I am fortunate in that across my three pairs of Nintendo Switch Joy-Con, mot a single one of them is experiencing drift. It’s a big enough issue, however, that just about every single other Switch owner I know has a Joy-Con or two that behaves erratically. It’s definitely a problem, which is unusual for Nintendo hardware; their stuff is usually enduring, built to last.
Stick drift – where one of the analogue sticks moves in a direction of its own accord – on the Switch is more than just annoying, it’s a likely design flaw. And it’s one that could see Nintendo hit by a class-action lawsuit in the US.
According to GoNintendo, the law office of Chimicles, Schwartz Kriner & Donaldson-Smith is filing a class-action lawsuit after gathering information from affected parties.
“CSK&D has filed a class action lawsuit against Nintendo of America, Inc. (“Nintendo”) for claims relating to alleged defects in the Joy-Con controllers that are part of Nintendo Switch gaming consoles”, their website reads. “The complaint, filed in the United States District Court for the Western District of Washington, alleges that the joysticks on Joy-Con controllers are defective, leading users to experience drift issues.”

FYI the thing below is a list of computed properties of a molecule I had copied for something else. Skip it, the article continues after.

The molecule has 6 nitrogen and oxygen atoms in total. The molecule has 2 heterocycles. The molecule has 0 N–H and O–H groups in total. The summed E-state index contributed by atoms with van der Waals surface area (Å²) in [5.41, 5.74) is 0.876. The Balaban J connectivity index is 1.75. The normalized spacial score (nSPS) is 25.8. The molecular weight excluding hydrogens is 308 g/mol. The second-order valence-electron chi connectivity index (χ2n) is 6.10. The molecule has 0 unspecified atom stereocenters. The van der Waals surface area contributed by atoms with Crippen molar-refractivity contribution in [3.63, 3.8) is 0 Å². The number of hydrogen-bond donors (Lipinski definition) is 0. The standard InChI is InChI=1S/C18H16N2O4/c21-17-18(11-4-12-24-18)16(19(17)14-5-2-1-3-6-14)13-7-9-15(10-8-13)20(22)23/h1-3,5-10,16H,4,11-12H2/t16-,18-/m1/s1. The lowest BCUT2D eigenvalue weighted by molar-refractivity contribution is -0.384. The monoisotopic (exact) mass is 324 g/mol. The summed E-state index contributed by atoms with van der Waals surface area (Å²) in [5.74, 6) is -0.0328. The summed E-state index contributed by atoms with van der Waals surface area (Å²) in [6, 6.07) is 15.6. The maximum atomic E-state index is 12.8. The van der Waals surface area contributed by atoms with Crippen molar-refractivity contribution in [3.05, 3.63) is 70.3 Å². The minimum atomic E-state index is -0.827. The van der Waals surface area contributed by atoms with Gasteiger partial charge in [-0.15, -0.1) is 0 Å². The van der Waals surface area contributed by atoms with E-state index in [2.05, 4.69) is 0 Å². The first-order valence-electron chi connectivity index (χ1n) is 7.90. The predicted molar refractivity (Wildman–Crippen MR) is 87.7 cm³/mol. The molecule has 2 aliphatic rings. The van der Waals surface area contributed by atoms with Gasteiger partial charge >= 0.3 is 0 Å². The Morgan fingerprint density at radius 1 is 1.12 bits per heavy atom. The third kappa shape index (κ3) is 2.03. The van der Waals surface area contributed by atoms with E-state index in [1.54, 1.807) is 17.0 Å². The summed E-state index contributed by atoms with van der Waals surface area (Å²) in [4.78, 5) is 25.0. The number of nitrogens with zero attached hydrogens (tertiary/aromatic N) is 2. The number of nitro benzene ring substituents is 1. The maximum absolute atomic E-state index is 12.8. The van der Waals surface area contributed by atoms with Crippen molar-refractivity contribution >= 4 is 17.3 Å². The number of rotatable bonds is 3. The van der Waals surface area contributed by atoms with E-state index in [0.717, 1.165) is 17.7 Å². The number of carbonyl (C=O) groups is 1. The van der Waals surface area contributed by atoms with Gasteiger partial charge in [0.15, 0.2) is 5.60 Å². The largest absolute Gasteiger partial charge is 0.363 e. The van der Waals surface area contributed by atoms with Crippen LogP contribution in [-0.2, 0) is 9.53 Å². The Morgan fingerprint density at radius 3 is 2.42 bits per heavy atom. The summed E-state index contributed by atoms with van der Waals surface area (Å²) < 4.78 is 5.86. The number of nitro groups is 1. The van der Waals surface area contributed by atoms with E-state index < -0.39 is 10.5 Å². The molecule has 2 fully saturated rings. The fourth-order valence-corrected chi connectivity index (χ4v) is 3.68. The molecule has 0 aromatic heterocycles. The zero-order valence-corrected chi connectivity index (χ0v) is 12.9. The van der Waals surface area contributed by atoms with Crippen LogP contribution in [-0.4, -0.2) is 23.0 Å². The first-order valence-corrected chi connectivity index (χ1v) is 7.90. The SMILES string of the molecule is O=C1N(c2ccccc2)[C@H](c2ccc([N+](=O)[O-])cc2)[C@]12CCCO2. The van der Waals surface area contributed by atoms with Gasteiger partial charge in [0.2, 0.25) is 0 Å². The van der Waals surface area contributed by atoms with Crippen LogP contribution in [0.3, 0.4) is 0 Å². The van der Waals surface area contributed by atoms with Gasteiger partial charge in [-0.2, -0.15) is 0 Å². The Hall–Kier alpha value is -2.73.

“Specifically, the complaint alleges that the joystick on the Joy-Con controllers will automatically register movement when the joystick is not being controlled by the user and interfere with gameplay. The complaint, filed on behalf of purchasers of Switches and Joy-Con controllers, brings claims under various consumer protection statutes as well as various warranty and common law claims.”
The issue is indeed ubiquitous, but Nintendo’s been unusually quiet regarding Switch Joy-Con stick drift. This’ll force them to speak up. The cause of the issue is also still undetermined, with some believing it’s due to dust build-up, and others thinking it’s a bona fide hardware flaw. Given how prevalent the issue is, I think it’s the latter.
While it’s still possible to replace the Joy-Cons on a regular Switch, if this issue is still pervasive on the impending Switch Lite, then Nintendo’s going to have a real, expensive problem on its hands.
Last Updated: July 22, 2019